24. Vitale further develops Derrida’s notion of autoimmunity, as it has been presented in “Faith and Knowledge,” The Animal That Therefore I Am, and his seminar La Vie La Mort, since he finds in Derrida’s reading of Freud the anticipation of the very recent biological theory of apoptosis or “cellular suicide,” according to which in the process of the constitution of a living being occurs a cellular differentiation that implies cellular death. In particular, some cells of the living organism send a “suicidal message” to other cells that respond by dying. See Vitale, Biologie et Déconstruction 149–153; Biodeconstruction 175–184. For a first and deeper definition of the theory of “cellular suicide,” see Ameisen.

Works Cited

Ameisen, Jean-Claude. La Sculpture du Vivant. Le Suicide Cellulaire ou la Mort Créatrice. Seuil, 1999.
Coghill, George E. Anatomy and the Problem of Behavior. Macmillan, 1929.
Derrida, Jacques. “Above All, No Journalists!” Religion and Media, translated by Samuel Weber, edited by Hent de Vries and Samuel Weber, Stanford UP, 2001, pp. 56–93.
———. Dissemination. Translated by Barbara Johnson, U of Chicago P, 1981.
———. “Force and Signification.” Writing and Difference, translated by Alan Bass, Routledge, 1978, pp. 1–35.
———. “Freud and the Scene of Writing.” Writing and Difference, translated by Alan Bass, Routledge, 1978, pp. 246–291.
———. Of Grammatology. Translated by Gayatri Chakravorty Spivak, John Hopkins UP, 1976.
———. On Touching—Jean-Luc Nancy. Translated by Christine Irizarry, Stanford UP, 2005.
———. Speech and Phenomena, and Other Essays on Husserl’s Theory of Signs. Edited by David B. Allison and Newton Garver, Northwestern UP, 1973.
Driesch, Hans A. The Science and Philosophy of the Organism. Adam and Charles Black, 1908.
Fóti, Veronique M. Tracing Expression in Merleau-Ponty: Aesthetics, Philosophy of Biology, and Ontology. Northwestern UP, 2013.
Gasking, Elizabeth B. Investigations into Generation 1651–1828. John Hopkins UP, 1967.
Gesell, Arnold, and Amatruda, Catherine S. The Embryology of Behavior: The Beginnings of the Human Mind. Harper and Brothers, 1945.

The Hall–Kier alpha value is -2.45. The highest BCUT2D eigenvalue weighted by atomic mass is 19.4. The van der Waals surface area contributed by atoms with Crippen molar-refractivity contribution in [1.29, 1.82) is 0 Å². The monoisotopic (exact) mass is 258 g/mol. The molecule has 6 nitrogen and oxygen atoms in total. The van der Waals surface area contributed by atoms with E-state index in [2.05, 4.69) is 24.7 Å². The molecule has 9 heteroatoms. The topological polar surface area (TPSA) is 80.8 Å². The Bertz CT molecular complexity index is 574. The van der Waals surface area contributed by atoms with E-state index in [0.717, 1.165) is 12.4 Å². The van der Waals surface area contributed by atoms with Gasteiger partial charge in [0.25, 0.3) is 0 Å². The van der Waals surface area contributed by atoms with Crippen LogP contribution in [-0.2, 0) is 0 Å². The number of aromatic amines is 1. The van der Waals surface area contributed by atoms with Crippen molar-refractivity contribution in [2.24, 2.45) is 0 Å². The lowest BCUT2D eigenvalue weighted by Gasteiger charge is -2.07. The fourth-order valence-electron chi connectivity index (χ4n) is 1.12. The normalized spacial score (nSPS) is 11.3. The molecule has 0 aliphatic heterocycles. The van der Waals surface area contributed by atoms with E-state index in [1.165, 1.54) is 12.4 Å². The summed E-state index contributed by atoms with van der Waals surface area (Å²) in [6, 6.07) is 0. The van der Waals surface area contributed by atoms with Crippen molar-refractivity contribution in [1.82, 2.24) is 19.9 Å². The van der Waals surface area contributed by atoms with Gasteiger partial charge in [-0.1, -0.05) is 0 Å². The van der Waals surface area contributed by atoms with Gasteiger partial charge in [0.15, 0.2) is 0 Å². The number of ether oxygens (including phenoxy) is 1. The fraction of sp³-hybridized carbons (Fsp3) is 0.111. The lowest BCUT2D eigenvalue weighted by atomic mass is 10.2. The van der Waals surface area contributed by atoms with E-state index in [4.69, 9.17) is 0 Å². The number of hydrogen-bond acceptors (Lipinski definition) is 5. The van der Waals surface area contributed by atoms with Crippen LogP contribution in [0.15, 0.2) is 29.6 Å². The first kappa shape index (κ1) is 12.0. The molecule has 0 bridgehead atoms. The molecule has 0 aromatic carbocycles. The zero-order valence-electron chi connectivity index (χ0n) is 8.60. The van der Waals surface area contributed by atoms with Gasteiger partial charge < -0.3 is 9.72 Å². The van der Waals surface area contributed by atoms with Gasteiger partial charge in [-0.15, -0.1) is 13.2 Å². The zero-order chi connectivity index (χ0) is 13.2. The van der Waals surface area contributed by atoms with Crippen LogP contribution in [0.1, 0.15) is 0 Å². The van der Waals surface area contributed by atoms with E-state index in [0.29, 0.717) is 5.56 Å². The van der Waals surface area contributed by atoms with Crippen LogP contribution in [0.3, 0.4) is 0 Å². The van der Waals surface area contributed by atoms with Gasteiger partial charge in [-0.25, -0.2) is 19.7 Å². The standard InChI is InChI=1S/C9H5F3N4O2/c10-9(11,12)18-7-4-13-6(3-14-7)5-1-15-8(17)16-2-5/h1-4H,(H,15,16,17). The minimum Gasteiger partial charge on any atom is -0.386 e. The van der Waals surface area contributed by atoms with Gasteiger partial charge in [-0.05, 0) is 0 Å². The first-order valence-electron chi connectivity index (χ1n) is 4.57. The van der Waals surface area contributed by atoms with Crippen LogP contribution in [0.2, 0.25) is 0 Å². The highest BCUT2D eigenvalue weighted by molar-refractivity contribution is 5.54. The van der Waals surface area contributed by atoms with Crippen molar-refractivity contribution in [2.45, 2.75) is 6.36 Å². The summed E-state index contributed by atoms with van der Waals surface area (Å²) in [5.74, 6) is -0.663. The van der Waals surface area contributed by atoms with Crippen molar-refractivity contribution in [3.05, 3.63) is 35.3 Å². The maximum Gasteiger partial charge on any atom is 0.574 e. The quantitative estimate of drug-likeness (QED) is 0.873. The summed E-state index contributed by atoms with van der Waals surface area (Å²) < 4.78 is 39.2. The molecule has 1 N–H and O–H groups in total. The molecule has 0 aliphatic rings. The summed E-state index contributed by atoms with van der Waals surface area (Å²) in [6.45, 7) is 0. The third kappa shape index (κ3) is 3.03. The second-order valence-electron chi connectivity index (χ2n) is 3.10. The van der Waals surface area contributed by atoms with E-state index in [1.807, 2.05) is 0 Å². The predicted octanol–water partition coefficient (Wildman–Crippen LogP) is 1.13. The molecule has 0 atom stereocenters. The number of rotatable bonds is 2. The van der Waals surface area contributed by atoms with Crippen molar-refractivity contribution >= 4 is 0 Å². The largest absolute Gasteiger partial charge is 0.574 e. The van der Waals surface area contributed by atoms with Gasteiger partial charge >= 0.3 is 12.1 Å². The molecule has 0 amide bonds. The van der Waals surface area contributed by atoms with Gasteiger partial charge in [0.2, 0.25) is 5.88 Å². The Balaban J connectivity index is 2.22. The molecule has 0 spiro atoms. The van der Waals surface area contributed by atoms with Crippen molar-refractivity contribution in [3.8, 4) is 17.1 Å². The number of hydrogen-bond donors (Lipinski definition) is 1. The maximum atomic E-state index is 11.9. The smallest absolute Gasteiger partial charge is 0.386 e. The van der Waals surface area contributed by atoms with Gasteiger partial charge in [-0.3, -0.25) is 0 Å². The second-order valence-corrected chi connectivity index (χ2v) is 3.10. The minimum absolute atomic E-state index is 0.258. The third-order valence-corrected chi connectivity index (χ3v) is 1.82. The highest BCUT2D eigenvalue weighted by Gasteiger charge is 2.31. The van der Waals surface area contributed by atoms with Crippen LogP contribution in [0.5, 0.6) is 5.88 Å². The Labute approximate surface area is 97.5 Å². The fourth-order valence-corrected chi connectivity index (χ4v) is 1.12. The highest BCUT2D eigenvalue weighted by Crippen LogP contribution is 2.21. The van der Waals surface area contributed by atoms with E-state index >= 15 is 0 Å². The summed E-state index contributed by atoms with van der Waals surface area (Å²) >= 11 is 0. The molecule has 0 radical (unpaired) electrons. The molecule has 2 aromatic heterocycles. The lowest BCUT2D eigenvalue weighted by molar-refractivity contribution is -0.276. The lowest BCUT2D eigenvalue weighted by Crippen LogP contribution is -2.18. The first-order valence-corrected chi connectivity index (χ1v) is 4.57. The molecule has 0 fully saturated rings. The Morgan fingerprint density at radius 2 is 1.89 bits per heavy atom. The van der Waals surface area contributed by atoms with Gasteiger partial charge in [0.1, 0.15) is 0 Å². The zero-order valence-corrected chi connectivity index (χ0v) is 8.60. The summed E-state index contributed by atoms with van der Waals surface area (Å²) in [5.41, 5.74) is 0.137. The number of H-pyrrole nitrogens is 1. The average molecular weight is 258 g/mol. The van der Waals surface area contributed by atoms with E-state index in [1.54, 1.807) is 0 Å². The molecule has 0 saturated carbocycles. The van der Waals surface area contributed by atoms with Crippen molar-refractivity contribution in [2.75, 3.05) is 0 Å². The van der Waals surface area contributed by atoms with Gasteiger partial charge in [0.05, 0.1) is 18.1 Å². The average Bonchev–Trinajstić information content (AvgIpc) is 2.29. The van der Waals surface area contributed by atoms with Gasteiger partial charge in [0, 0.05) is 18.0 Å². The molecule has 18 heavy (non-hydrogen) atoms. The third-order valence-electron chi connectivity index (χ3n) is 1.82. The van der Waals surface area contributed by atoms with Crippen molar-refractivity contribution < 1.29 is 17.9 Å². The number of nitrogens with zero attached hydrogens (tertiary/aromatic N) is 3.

Goldstein, Kurt. The Organism. A Holistic Approach to Biology Derived from Pathological Data in Man. Zone Books, 1995.
Haar, Michel. “Proximity and Distance: With Regard to Heidegger in the Later Merleau-Ponty.” Merleau-Ponty and the Possibilities of Philosophy, edited by Bernard Flynn, Wayne Jeffrey Froman, and Robert Vallier, SUNY P, 2009, pp. 165–182.
Hartsoeker, Nicolas. Essay de Dioptrique. Paris, 1694.
———. “Lettre de Mr. Hartsoeker à l’Auteur de la Bibliothèque A. & M. sur les Serres, qui recroissent aux Ecrevisses, quand on les a rompues, sur la petitesse des Animaux qui quelques-uns supposent avoir été tous créez au commencement du Monde & sur les Natures, qui forment présentement les Corps Organizez, & qui y résident.” Bibliothèque Ancienne et Moderne, vol. 18, 1722, pp. 194–205.
Hertwig, Oscar. The Biological Problem of Today: Preformation or Epigenesis? The Basis of a Theory of Organic Development. Translated by Peter C. Mitchell, Macmillan, 1896.
Husserl, Edmund. “Addendum XXIII of The Crisis of European Sciences and Transcendental Phenomenology.” Journal of the British Society for Phenomenology, vol. 44, no. 1, 2013, pp. 6–10.
———. Cartesian Meditations. Translated by Dorion Cairns, Nijhoff, 1960.
———. The Crisis of European Sciences and Transcendental Phenomenology: An Introduction to Phenomenological Philosophy. Translated by David Carr, Northwestern UP, 1970.
———. Ideas Pertaining to a Pure Phenomenology and to a Phenomenological Philosophy. Translated by Richard Rojcewicz and André Schuwer, Kluwer, 1989. 2 vols.
———. Logical Investigations. Translated by J. N. Findlay, Routledge, 1970. 2 vols.
Malebranche, Nicolas. The Search After Truth. Translated and edited by Thomas M. Lennon, Cambridge UP, 1997.
Meacham, Darian E. “Sense and Life: Merleau-Ponty’s Philosophy of Nature and Evolutionary Biology.” Discipline Filosofiche, vol. 24, no. 2, 2014, pp. 137–163.